With so many stories out there in the insurance sector--from turnarounds or restructurings like Hartford (NYSE:HIG) and XL Group (NYSE:XL) to well-run operations like Allied World (NYSE:AWH) and RenRe (NYSE:RNR)--investors have plenty of choices and a lot of undervalued stocks to consider. Unfortunately, Aspen (NYSE:AHL) really doesn't stand out in any particular regard. While this company has a reasonable record of returning cash to shareholders, and the move towards writing more insurance business makes sense, neither the strategy nor the valuation are exceptional today.
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Diversity Helps ... but Only to a Point
Aspen is part of that generation of reinsurance companies that came into being after the 9/11 attacks and the major hardening of insurance markets. Like many of that generation, Aspen has diversified as the years have gone on.
SEE: The Impact Of 9/11 On Business
Not only does Aspen have a sizable overseas business, but the company has also diversified into more specialized lines of business like energy, aviation, agriculture and marine insurance. While these markets do require more elaborate modeling, the underwriting can be lucrative even with periodic disasters like the Costa Concordia.
The company is also increasing its reliance upon insurance in favor of reinsurance. While Aspen once derived most of its business from reinsurance, management is targeting a shift to over 60% from insurance. As investors might imagine, there are trade-offs here. Reinsurance business can post years of excellent returns on equity, but that can all be wiped out in one especially bad disaster or a series of unfortunate events. Consequently, moving more focus to insurance should reduce the volatility at Aspen, but likely at the cost of profits.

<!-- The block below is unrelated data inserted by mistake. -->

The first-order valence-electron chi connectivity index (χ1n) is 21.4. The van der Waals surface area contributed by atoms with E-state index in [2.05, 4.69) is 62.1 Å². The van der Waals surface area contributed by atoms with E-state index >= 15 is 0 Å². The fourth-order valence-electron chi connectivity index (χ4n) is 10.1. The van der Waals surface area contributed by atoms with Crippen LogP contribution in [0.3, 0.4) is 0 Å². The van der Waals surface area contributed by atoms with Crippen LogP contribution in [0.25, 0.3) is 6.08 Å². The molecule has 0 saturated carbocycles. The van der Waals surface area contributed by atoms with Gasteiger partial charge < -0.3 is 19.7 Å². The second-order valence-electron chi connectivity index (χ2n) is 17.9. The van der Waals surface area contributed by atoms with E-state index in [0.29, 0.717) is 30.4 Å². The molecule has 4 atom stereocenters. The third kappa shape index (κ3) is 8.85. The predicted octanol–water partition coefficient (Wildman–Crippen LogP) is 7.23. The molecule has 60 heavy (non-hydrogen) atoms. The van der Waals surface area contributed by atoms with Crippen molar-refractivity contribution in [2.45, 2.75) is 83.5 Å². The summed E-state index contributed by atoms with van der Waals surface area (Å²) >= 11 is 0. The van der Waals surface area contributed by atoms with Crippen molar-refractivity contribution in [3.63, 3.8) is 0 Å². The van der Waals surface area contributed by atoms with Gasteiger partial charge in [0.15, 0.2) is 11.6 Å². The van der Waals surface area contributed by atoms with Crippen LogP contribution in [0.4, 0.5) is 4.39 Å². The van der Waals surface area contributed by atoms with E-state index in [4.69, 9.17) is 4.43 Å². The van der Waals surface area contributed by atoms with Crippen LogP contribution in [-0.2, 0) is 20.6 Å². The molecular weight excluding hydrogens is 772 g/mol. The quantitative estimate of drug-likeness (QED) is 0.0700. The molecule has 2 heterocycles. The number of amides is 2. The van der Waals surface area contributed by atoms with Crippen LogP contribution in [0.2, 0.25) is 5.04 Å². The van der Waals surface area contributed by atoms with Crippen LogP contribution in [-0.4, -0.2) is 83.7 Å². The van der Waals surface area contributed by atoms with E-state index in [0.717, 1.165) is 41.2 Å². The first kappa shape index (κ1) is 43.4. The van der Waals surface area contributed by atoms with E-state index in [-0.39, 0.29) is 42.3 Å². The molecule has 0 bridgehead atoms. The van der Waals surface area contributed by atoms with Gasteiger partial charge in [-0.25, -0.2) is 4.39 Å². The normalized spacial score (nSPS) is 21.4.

SEE: How Return On Equity Can Help You Find Profitable Stocks
Make the Best of Present Circumstances
Like ACE (NYSE:ACE), Arch Capital (Nasdaq:ACGL) and Allied World, Aspen management has to balance the opportunities offered by today's improving property insurance and reinsurance markets with its capital position and risk exposures.
Rates are improving at mid-to-high single-digit rates, and it looks like management is taking advantage. Gross written premiums rose 17% for the last reported quarter, with net written premiums up 24%. Combine that with what looks like slightly redundant reserves and a weak investment market, and it seems likely that capital is going to be going towards growing the business instead of flowing back to shareholders this year.
SEE: Looking Deeper Into Capital Allocation
The Bottom Line
Aspen does trade at a discount to book value and a discount to its long-term average valuation multiples. Then again, looking at the company's recent return on equity trajectory and book value growth, there's no particular reason to think that valuation should be strong today.
These are not great times for the insurance industry; the cost of equity is high, returns on investments are low and expected rate increases may not materialize as expected. Moreover, there's nothing in Aspen's numbers to suggest strong return on equity performance over the next five years. Aspen isn't a bad insurance company, but with so many under-valued insurance stocks out there, it's hard to see why investors should gravitate to this name today.
At the time of writing, Stephen D. Simpson did not own shares in any of the companies mentioned in this article.